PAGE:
On a related note, I think in 20 years Arizona could really be hot -- in more ways than one. Advanced, powerful, and inexpensive panels (and other solar collecting devices like special windows and walls) could really make it relatively cheap to live there, with free utilities and fuel, and with selling the excess back to the grid free property taxes, homeowners insurance, and maybe more, the way the generation of these panels keeps increasing. I always tell my wife I want to turn our backyard into a solar plant! Gazebos with panels on top! She's not thrilled with the idea.

Next: Part II:  Home Solar Panels: A New Safety Net and More

Tuesday, March 6, 2012

Microfoundations Models: Square Peg, Round Hole

I think part of the problem with microfoundations modeling (at least how many of them are done) is trying to force a very square peg into a very round hole.

Here's Simon Wren-Lewis:
It is hard [microfoundations modeling] because these models need to be internally consistent. If we think that, say, consumption in the real world shows more inertia than in the baseline intertemporal model, we cannot just add some lags into the aggregate consumption function. Instead we need to think about what microeconomic phenomena might generate that inertia. We need to rework all relevant optimisation problems adding in this new ingredient. Many other aggregate relationships besides the consumption function could change as a result. When we do this, we might find that although our new idea does the trick for consumption, it leads to implausible behaviour elsewhere, and so we need to go back to the drawing board. This internal consistency criteria is partly what gives these models their strength.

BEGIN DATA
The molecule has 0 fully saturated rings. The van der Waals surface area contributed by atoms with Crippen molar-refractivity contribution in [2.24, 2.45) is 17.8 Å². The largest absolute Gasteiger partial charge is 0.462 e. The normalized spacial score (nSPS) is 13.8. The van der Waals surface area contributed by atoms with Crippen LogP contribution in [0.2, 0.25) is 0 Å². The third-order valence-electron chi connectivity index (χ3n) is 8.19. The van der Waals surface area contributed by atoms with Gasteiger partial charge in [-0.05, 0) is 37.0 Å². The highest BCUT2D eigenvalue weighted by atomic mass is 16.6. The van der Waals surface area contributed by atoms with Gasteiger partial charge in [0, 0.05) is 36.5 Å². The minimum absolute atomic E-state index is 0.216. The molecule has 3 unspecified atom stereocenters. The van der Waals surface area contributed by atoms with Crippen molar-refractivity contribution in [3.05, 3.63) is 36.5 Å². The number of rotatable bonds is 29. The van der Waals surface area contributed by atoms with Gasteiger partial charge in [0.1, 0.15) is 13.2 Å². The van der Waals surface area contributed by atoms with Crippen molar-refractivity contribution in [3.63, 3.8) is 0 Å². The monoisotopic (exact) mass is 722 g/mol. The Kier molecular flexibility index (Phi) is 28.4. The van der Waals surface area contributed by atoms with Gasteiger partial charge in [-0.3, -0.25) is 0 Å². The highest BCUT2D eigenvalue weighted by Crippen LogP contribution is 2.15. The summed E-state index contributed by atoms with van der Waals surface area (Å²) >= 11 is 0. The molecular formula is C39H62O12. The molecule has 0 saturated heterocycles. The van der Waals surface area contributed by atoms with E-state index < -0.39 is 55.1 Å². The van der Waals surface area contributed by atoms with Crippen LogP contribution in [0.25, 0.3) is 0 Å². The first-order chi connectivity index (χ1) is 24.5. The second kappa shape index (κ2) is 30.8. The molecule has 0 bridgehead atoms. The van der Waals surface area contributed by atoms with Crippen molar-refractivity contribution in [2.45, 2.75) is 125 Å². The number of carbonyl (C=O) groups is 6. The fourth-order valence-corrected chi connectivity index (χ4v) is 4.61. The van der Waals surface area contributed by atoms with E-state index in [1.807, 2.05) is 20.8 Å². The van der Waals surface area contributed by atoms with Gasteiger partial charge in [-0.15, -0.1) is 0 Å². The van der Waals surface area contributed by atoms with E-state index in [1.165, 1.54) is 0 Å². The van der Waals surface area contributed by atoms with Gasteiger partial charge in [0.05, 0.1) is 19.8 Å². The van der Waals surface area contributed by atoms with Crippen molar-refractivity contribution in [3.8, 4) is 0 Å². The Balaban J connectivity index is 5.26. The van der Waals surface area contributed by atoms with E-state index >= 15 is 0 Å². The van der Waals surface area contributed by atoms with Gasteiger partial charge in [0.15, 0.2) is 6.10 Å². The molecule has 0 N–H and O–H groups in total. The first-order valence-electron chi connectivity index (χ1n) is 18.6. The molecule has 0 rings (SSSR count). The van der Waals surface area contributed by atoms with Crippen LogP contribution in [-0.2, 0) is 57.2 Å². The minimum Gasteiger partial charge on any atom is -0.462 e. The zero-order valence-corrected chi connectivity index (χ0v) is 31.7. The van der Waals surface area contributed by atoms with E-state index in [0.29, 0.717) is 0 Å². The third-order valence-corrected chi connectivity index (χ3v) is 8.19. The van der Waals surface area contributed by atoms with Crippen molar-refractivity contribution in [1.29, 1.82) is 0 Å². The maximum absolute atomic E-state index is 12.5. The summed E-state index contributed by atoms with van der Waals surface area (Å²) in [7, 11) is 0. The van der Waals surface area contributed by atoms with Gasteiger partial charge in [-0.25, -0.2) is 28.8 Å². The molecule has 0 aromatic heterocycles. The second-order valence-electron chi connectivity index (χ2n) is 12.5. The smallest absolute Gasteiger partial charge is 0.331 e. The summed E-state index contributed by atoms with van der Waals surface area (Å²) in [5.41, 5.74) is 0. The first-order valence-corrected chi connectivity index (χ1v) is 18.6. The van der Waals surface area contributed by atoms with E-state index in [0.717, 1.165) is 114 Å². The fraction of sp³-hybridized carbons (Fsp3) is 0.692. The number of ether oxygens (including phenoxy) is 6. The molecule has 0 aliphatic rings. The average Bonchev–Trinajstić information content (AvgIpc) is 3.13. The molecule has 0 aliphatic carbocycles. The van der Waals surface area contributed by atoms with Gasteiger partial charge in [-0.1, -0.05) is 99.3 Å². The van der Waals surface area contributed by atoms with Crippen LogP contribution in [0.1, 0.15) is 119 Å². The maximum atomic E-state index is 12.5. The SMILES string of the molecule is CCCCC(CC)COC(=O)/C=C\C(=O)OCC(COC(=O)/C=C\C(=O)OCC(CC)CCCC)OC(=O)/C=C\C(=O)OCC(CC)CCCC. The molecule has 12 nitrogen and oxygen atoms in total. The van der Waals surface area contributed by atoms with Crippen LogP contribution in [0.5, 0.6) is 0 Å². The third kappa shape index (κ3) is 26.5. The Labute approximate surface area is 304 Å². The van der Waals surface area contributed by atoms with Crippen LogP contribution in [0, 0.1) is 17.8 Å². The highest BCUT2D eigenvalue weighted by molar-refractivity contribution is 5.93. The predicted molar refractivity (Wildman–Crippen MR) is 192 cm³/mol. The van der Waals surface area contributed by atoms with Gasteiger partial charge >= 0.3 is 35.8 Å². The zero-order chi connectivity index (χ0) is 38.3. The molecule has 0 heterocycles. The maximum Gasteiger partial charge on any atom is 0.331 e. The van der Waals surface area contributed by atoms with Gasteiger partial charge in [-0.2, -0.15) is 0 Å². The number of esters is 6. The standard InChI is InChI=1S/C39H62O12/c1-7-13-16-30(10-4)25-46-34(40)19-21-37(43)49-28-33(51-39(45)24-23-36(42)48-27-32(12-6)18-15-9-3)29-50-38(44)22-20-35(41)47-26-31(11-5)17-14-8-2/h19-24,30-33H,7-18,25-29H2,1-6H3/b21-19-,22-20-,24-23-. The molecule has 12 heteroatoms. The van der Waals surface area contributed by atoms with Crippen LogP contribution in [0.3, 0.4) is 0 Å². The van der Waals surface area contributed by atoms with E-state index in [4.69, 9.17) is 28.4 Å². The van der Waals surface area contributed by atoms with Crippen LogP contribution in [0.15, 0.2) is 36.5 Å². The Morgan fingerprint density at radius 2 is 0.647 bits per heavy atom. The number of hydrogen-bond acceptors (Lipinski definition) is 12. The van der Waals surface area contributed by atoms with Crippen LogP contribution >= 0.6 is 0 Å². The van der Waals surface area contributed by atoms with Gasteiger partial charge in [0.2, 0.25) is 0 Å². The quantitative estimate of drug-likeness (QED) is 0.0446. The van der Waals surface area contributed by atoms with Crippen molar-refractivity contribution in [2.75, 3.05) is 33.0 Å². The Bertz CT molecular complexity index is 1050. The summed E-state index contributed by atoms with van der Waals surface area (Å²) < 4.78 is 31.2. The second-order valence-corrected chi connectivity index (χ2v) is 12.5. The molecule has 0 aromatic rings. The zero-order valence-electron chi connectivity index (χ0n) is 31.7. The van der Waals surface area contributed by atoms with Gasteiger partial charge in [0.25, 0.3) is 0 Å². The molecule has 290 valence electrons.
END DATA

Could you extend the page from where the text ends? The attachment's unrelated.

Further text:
It is hard then, in part, because you are trying to fit a square peg into a round hole. You're trying to fit perfect optimizing behavior of individuals ("internal consistency") to the behavior of aggregates that did NOT, in fact, result from perfect optimizing behavior of individuals. They resulted from very imperfect optimization of very imperfect individuals, with very limited expertise, information, time for analysis, and self-discipline, to name a few (and I can tell you first hand, as a businessman and family man, that with how busy and distracted people are, it can take them a while to analyze and react, even with their imperfect public knowledge, analysis, and reaction).

Here's Simon again:
It took many years for macroeconomists to develop theories of price rigidity in which all agents maximised and expectations were rational…
Again, square peg, round hole. It's very hard to find a model where every single person has perfect maximization and perfect rational expectations, and you still get, at least qualitatively, the type of aggregate behavior we see in the real world, because that aggregate behavior we see in the real world is not generated from individuals who all have perfect maximization and perfect rational expectations, not even close for many things.

If, on the other hand, you're just modeling the behavior of the aggregate based on how we have actually seen it behave, not some ideal, this gives you an advantage in creating a more realistic model that can better predict, and be used to study the effects of policy. It's not without problems though, even though it has important advantages: